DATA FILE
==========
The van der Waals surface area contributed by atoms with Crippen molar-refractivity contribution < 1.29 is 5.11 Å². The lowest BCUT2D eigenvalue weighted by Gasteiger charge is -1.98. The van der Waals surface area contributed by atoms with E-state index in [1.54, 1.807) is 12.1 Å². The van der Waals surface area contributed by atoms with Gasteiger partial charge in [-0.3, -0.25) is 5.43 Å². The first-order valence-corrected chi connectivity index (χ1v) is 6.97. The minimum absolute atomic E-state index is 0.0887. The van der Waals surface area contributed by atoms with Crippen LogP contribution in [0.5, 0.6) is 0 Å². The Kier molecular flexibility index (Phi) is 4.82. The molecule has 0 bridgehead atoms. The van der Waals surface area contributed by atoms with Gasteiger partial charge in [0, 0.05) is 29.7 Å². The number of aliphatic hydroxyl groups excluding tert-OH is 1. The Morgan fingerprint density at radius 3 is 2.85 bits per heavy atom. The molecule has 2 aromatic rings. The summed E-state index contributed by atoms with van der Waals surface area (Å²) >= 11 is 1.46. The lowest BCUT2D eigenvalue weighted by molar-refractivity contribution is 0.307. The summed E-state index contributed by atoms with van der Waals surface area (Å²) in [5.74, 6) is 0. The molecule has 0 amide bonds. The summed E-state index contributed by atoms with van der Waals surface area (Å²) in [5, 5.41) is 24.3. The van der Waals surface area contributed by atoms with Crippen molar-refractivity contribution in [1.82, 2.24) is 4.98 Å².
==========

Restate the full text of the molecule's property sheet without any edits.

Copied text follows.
The van der Waals surface area contributed by atoms with Crippen molar-refractivity contribution < 1.29 is 5.11 Å². The lowest BCUT2D eigenvalue weighted by Gasteiger charge is -1.98. The van der Waals surface area contributed by atoms with E-state index in [1.54, 1.807) is 12.1 Å². The van der Waals surface area contributed by atoms with Gasteiger partial charge in [-0.3, -0.25) is 5.43 Å². The first-order valence-corrected chi connectivity index (χ1v) is 6.97. The minimum absolute atomic E-state index is 0.0887. The van der Waals surface area contributed by atoms with Crippen LogP contribution in [0.5, 0.6) is 0 Å². The Kier molecular flexibility index (Phi) is 4.82. The molecule has 0 bridgehead atoms. The van der Waals surface area contributed by atoms with Gasteiger partial charge in [0, 0.05) is 29.7 Å². The number of aliphatic hydroxyl groups excluding tert-OH is 1. The Morgan fingerprint density at radius 3 is 2.85 bits per heavy atom. The molecule has 2 aromatic rings. The summed E-state index contributed by atoms with van der Waals surface area (Å²) >= 11 is 1.46. The lowest BCUT2D eigenvalue weighted by molar-refractivity contribution is 0.307. The summed E-state index contributed by atoms with van der Waals surface area (Å²) in [5.74, 6) is 0. The molecule has 0 amide bonds. The summed E-state index contributed by atoms with van der Waals surface area (Å²) in [5, 5.41) is 24.3. The van der Waals surface area contributed by atoms with Crippen molar-refractivity contribution in [1.82, 2.24) is 4.98 Å².